Switzerland will have to do something it is not very good at when the 2005 World Expo opens in Japan on Friday: fight to make its voice heard.This content was published on March 17, 2005 - 01:54
That’s the view of Martin Heller, the former artistic director of the Swiss national exhibition, Expo.02.
This year’s World Expo, being staged between March and September just outside the Japanese city of Nagoya, is the first global exhibition of the 21st century.
The Swiss government has invested SFr15 million ($12.8 million) on its presence at the event. The country’s pavilion – built in the shape of a mountain - will be competing with those of more than 120 other nations for the attention of an estimated 15 million visitors.
Switzerland has a less than auspicious track record when it comes to presenting itself on the global cultural stage.
One of its most controversial appearances was at the 1992 World Exhibition in Seville.
The Swiss pavilion’s slogan – "Switzerland does not exist" – was lampooned in the domestic press and criticised by politicians.
In an interview with swissinfo, Heller assesses past performances and offers some last-minute advice to organisers of the Swiss pavilion in Japan.
swissinfo: How well does Switzerland represent itself at world exhibitions?
Martin Heller: Well, I can’t give you an all-encompassing answer to that question. Perhaps the best way of summing it up is to talk of opportunities – some of them missed and others seized.
swissinfo: Why is it that Switzerland always seems to have problems with such exhibitions?
M.H.: I think we find it tremendously difficult to present ourselves in a particularly focused way. This has something to do with the fact that Switzerland is still under the impression that it does not have to fight for the attention of the world.
In Switzerland, more so than elsewhere, we also tend to be sceptical about putting our trust in a high-profile personality to handle the country’s appearance at world exhibitions.
Politicians in particular often cry foul when they think that what they are seeing is defeatist criticism of Switzerland... and they [find it impossible to] concede that artists and architects very often have a much better understanding of what works at such events.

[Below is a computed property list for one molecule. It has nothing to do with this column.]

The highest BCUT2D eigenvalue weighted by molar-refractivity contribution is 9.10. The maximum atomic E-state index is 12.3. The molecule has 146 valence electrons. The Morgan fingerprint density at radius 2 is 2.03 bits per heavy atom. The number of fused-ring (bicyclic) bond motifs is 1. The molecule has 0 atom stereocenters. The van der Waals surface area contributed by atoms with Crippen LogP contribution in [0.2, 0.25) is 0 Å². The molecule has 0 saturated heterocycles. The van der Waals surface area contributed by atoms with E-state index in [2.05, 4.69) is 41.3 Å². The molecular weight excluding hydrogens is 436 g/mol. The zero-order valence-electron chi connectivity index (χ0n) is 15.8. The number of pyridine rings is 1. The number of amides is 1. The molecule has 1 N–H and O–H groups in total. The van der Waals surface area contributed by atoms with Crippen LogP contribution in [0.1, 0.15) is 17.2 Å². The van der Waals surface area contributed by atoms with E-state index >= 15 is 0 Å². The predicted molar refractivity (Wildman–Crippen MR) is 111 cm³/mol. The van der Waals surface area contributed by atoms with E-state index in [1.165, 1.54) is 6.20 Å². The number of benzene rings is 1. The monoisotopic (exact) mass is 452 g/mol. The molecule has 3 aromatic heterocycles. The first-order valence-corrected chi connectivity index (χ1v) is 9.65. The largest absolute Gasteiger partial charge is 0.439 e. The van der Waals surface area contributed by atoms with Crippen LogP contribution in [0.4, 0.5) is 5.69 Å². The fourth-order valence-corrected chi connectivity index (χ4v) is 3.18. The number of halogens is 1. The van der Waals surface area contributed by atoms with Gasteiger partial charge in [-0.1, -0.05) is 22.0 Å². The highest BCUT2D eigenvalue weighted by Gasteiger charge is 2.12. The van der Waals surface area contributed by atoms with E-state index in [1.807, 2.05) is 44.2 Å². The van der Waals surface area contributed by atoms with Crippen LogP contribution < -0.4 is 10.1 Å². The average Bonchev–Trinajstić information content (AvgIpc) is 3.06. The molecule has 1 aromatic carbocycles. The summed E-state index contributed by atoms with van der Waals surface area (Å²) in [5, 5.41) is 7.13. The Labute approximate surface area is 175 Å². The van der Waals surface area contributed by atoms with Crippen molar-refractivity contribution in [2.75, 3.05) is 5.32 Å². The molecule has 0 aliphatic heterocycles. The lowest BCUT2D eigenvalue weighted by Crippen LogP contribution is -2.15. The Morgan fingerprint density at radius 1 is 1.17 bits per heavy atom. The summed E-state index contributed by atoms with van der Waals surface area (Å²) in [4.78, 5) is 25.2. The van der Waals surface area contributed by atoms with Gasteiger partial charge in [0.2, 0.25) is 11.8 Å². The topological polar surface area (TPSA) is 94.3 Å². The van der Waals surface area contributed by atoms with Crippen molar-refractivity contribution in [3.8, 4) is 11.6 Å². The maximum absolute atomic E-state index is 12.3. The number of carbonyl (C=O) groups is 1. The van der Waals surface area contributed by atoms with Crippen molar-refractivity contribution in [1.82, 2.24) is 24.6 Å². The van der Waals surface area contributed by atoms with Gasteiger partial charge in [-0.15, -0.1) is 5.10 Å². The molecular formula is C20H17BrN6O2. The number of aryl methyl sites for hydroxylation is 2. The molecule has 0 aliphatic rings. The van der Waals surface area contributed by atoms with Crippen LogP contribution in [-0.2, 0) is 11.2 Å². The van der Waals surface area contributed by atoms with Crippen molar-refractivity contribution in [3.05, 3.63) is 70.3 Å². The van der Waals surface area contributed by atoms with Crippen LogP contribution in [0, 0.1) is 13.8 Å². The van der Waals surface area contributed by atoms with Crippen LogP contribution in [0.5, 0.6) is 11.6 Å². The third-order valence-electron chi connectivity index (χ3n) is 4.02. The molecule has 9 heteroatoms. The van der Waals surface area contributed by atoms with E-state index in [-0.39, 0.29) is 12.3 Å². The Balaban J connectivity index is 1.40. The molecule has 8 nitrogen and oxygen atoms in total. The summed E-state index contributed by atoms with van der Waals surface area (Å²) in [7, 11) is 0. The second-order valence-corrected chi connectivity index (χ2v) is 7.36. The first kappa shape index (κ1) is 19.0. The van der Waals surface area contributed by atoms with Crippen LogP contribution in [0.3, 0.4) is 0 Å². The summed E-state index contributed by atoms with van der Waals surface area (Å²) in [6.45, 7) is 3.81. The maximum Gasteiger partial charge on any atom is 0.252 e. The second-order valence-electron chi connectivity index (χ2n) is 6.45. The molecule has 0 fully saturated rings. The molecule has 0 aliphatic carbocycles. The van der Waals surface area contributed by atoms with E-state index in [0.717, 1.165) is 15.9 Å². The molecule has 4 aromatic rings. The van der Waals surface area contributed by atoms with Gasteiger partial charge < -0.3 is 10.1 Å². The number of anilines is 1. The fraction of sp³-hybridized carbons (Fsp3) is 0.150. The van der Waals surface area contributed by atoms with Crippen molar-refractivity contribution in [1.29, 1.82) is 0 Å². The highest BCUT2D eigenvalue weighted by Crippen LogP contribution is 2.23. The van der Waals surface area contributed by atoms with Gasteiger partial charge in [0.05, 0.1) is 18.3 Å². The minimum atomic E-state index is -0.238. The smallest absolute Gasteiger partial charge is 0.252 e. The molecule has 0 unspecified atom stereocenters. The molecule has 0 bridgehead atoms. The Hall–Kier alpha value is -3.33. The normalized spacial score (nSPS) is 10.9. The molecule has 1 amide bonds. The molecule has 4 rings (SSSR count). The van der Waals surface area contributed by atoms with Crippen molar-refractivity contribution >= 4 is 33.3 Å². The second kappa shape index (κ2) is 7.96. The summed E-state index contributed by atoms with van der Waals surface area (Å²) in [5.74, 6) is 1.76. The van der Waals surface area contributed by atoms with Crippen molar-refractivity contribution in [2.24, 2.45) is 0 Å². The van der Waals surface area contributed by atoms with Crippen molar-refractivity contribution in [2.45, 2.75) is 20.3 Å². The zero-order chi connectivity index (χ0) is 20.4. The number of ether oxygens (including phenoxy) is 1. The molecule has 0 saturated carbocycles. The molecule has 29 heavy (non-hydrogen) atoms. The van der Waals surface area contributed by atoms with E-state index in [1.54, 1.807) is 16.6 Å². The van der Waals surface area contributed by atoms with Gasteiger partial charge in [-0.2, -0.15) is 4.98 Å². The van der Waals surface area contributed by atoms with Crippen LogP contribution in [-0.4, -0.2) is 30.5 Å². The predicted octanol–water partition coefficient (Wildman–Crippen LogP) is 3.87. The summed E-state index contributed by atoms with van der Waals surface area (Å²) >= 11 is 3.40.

swissinfo: Isn't taking part in a world exhibition essentially about advertising or selling yourself?
M.H.: Yes, and just like in advertising you have to compete to get your message across.
But there’s more to it than that: you have to get your message across within the very specific medium of a world exhibition. Visitors to these events are often tired and have seen and heard a lot while walking around. They expect you to offer them something. And by that I mean more than just trivial entertainment or information. It’s about engaging with people on a personal level, and inviting them into a place where they feel welcomed.
swissinfo: The Swiss pavilion at the 1992 World Exhibition in Seville set out to provoke with the slogan "Switzerland does not exist". This backfired somewhat...
M.H.: [You’ve got to bear in mind] that the competition [for visitors] is hard at global exhibitions.
The self-centredness at home, where nobody talked about anything else but this one small phrase, took on a completely different perspective when you turned up at the exhibition itself and saw that the Swiss pavilion was competing for attention with 50 others.
The reaction to the Swiss pavilion from visitors who came to Seville was nothing like the reaction back home. At the expo itself, the slogan was seen as no more than an amusing invitation to reflect on a country which many people didn’t even know existed. And indeed this invitation was received warmly by the majority of people [who visited the Swiss pavilion].
swissinfo: Switzerland is calling its pavilion at the 2005 World Expo "The Mountain". Isn’t this clichéd image of Switzerland something of a step backwards?
M.H.: I don’t think so. The problem – but also the challenge – with world exhibitions is that they only come along every few years and so you don’t have much opportunity to develop the way you present your country.
This time around, a whole new generation of people are involved. I know the designers who are working [on the Swiss pavilion] in Aichi. They are tackling the task in hand in their own way and have a different concept of what the clichés are all about.
The fact that they are putting this together in Japan creates a completely different dimension. The 2005 Expo is taking place in a place where playing with traditional clichés is completely justified.
swissinfo: If you were a Japanese visiting the Expo, what would you expect to see in the Swiss pavilion?
M.H.: If I were a Japanese, and if I had spent the entire day walking around the Expo site in Aichi, I would be expecting to see something... that sums up what Switzerland is about.
I have to say that [at the last World Expo in 2000] in Hanover I found that there was very little substance to the Japanese pavilion. But I was impressed by the whole paper architecture, because this for me was one of the things that Japan stood for. So for this reason alone I can still remember that particular pavilion.
At the end of the day it always boils down to the same thing: get your message across in a way that will stay in the minds of visitors. In short, have something that makes you stand out.
swissinfo-interview: Christian Raaflaub
Born in 1952, Martin Heller is an art historian and ethnologist.
1989: director of the Museum of Design in Zurich.
1997: director of the Bellerive Museum in the same city.
1999-2003: artistic director of Expo.02, the 2002 Swiss national exhibition.
May 2003: artistic director of the German city of Bremen’s bid to become a European city of culture in 2010.
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